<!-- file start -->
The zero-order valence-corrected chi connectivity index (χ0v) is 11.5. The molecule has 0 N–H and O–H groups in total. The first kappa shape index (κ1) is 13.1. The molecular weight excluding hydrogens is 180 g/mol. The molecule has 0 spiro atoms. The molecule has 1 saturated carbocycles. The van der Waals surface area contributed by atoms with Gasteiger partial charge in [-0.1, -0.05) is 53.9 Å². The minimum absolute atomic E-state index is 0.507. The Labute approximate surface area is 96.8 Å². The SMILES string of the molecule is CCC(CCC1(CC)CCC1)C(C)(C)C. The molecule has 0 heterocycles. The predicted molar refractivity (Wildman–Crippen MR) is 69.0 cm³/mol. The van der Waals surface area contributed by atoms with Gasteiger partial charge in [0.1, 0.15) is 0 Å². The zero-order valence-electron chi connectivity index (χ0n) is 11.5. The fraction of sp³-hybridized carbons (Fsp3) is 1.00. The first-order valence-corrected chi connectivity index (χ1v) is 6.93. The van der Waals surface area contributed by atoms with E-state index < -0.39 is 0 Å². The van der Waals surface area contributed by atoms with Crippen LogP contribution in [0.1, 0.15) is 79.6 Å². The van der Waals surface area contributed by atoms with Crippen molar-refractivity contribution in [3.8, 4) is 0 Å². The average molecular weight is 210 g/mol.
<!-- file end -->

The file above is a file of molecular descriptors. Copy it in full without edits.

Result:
The zero-order valence-corrected chi connectivity index (χ0v) is 11.5. The molecule has 0 N–H and O–H groups in total. The first kappa shape index (κ1) is 13.1. The molecular weight excluding hydrogens is 180 g/mol. The molecule has 0 spiro atoms. The molecule has 1 saturated carbocycles. The van der Waals surface area contributed by atoms with Gasteiger partial charge in [-0.1, -0.05) is 53.9 Å². The minimum absolute atomic E-state index is 0.507. The Labute approximate surface area is 96.8 Å². The SMILES string of the molecule is CCC(CCC1(CC)CCC1)C(C)(C)C. The molecule has 0 heterocycles. The predicted molar refractivity (Wildman–Crippen MR) is 69.0 cm³/mol. The van der Waals surface area contributed by atoms with Gasteiger partial charge in [0.1, 0.15) is 0 Å². The zero-order valence-electron chi connectivity index (χ0n) is 11.5. The fraction of sp³-hybridized carbons (Fsp3) is 1.00. The first-order valence-corrected chi connectivity index (χ1v) is 6.93. The van der Waals surface area contributed by atoms with E-state index < -0.39 is 0 Å². The van der Waals surface area contributed by atoms with Crippen LogP contribution in [0.1, 0.15) is 79.6 Å². The van der Waals surface area contributed by atoms with Crippen molar-refractivity contribution in [3.8, 4) is 0 Å². The average molecular weight is 210 g/mol.